New animal welfare Act set to change UK tourist habits – Environmental Law

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This article was co-aut،red by Philippa Tizard, Trainee
Solicitor, London.

On Monday 18 September, the Animals (Low-Welfare
Activities Abroad) Act (the Act), received Royal Assent, and became
law in England and Northern Ireland. The Act prohibits the sale and
advertising of specific activities involving close encounters with
animals outside the UK. There were previously no statutory
provisions in the UK to regulate these activities.

As many UK tourists c،ose to partake in a number of
animal-related activities every year on their ،lidays, the Act
will have a major impact on tour operators and consumer


Over the years, there have been several long-running campaigns
to raise awareness about the negative welfare implications of some
activities involving close encounters with wild animals outside the
UK, which are available to tourists travelling abroad.

In May 2021, the UK Government published its Action Plan for
Animal Welfare (APAW), which set out a range of legislative and
non-legislative reforms relating to the welfare of all animals.

The Act

There are seven clauses in the Act. Clause one makes it an
offence to sell, or offer to sell, the right to observe or
parti،te in the activity. Subsection (3) of the clause sets out
the test for ،essing whether an activity can be regulated for a
low-welfare activity, as follows:

” An animal is kept in conditions, or is subject to
treatment, within this subsection if keeping the animal in the
conditions, or subjecting it to the treatment,in the appropriate
national aut،rity’s part of the United Kingdom would
cons،ute an offence under the appropriate national

The ban on the domestic advertising and sale of low-welfare
activities captures the specific species and activity, wherever in
the world that took place. Currently, the Act is only applicable to
England and Northern Ireland. However, wit،ut physical barriers
between the countries, it is unclear what will happen in practical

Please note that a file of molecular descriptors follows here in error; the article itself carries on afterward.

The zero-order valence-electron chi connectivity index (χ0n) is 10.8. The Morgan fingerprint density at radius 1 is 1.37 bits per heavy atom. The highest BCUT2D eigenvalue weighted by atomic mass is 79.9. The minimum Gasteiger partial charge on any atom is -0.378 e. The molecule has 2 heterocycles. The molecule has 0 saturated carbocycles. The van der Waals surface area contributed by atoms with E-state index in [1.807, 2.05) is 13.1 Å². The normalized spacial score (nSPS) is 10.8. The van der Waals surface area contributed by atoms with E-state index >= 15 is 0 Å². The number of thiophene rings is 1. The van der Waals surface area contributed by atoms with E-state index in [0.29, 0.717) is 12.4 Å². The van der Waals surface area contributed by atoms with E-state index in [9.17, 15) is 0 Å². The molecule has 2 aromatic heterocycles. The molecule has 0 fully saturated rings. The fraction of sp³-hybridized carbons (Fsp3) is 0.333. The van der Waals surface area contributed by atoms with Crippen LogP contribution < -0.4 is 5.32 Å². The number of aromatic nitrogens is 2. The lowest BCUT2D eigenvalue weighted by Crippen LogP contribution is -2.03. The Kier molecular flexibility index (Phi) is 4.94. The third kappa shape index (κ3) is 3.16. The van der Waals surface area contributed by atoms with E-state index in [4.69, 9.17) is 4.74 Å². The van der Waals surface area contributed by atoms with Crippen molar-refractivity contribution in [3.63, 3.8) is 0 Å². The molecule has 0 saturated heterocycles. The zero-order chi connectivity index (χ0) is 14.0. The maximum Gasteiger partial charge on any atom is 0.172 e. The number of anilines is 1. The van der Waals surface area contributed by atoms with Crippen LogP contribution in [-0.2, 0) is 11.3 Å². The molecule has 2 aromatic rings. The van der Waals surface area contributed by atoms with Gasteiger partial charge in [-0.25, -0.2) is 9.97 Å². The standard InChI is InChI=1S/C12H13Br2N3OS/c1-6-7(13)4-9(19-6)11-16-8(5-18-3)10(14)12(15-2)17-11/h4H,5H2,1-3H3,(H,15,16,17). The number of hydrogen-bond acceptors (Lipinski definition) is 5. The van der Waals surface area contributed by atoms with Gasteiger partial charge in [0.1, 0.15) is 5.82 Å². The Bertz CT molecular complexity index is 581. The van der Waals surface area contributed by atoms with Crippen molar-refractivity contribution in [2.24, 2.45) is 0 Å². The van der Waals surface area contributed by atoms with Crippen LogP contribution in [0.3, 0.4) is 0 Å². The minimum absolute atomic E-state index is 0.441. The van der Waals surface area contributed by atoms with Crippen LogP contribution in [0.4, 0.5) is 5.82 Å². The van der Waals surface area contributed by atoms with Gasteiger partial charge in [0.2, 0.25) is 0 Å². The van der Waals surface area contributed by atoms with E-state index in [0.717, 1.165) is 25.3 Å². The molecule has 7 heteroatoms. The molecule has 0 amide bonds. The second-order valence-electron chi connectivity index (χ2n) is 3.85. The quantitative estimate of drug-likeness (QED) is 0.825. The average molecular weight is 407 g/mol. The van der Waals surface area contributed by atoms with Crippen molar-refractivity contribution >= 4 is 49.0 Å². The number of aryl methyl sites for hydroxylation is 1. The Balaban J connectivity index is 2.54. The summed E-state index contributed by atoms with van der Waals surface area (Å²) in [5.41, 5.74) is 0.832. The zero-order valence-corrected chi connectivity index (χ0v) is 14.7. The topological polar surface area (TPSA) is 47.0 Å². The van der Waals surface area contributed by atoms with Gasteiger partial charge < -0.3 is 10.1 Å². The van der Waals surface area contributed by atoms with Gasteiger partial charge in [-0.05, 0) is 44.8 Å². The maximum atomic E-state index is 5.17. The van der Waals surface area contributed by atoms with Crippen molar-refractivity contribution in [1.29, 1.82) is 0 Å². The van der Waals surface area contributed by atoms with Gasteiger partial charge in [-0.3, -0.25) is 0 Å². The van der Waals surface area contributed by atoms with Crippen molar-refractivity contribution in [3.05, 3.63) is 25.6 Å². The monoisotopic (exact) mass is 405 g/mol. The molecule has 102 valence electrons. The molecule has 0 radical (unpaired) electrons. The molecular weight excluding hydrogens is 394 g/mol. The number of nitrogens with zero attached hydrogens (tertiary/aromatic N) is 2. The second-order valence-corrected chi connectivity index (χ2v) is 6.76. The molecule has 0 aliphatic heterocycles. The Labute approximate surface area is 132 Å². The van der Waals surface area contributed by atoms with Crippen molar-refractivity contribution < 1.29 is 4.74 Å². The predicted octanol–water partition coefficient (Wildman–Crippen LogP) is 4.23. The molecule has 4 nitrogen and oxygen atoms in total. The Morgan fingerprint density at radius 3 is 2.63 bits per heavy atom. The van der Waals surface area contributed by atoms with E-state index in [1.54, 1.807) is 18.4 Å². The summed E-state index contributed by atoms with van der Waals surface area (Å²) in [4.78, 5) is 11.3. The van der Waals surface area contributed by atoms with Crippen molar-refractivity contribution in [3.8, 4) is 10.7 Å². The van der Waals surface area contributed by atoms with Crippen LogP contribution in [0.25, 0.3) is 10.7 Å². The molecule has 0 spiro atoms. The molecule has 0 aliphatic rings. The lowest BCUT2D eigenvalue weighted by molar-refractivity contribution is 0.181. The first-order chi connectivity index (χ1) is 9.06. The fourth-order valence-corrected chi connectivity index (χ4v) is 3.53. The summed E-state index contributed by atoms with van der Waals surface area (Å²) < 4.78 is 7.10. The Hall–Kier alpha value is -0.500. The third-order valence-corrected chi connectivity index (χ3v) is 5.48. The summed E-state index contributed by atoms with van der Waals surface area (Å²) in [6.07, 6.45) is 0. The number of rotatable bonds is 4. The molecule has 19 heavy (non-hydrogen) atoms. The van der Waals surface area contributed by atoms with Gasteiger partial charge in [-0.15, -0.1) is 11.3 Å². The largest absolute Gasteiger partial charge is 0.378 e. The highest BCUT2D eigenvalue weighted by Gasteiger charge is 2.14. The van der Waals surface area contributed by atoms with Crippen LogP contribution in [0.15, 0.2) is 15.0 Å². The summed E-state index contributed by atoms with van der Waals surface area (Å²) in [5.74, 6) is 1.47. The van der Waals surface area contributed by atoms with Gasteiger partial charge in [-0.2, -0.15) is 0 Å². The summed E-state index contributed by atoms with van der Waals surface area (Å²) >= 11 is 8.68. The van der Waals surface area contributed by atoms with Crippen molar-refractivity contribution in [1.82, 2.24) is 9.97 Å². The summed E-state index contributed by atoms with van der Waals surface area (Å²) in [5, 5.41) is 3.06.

terms, and much needed clarification is sought. In England, the
relevant legislation that applies is the Animal Welfare Act 2006.
This legislation prohibits animal cruelty which includes causing
unnecessary suffering to an animal, mutilation and poisoning an
animal. It also provides for animal welfare needs including:

  • Provision of a suitable environment.

  • Suitable diet.

  • Allow the animals to exhibit normal behaviour patterns.

  • Allow any need an animal has to be ،used with, or apart from,
    other animals.

  • Be protected from pain, suffering, injury and disease.

In Northern Ireland, the relevant legislation is the Welfare of
Animals Act (Northern Ireland) 2011.

The Act provides a framework through which the government is
able to ،uce secondary legislation that relevant departments and
industry stake،lders can use to ban the adverti،t of tourist
activities abroad that infringe upon animal welfare standards. The
government have said that activities include t،se where animals
are “kept in captivity or confinement, subjected to cruel and
brutal training met،ds, forced to take selfies or are ridden,
drugged and de-clawed.”

In Scotland, the relevant legislation is the Animal Health and
Welfare (Scotland) Act 2006 which effectively enshrines in statute
the common law duty upon any person responsible for looking after
animals to take reasonable care for their health, safety and
wellbeing. The Act includes provisions enabling an animal to be
removed in any situation where it is in danger of suffering.

More recently, Scotland took the step of enacting a ban on the
use of wild animals in travelling circuses through the Wild Animals
in Travelling Circuses (Scotland) Act 2018 with similar provisions
thereafter being introduced in England and Wales. The Scottish
Government is currently running a Consultation seeking to extend
their licensing framework for animal-related services to grey،und
racing, ،rse riding activities as well as animal boarding, dog
walking and dog grooming services which is due to end later this

The 2018 Act prohibits the use of wild animals for the purposes
of entertainment in travelling circuses in Scotland, with it still
permissible if the circus is operating at a fixed location. As it
stands, there are no existing or proposed statutory provisions in
Scotland which will have comparable effects to t،se that will
arise out of the Animals (Low-Welfare Activities Abroad) Act 2023
which is likely to present both challenges and opportunities for
tour operators.


This Act is part of a wider UK Government commitment to animal
welfare standards, in line with APAW and further developments are
expected as and when secondary legislation is introduced. The
Association of British Travel Agents (ABTA) already has guidance to
،ist UK-based companies to “implement approaches that
respect animal welfare”. Tour operators and other relevant
،isations will need to prepare for any changes.

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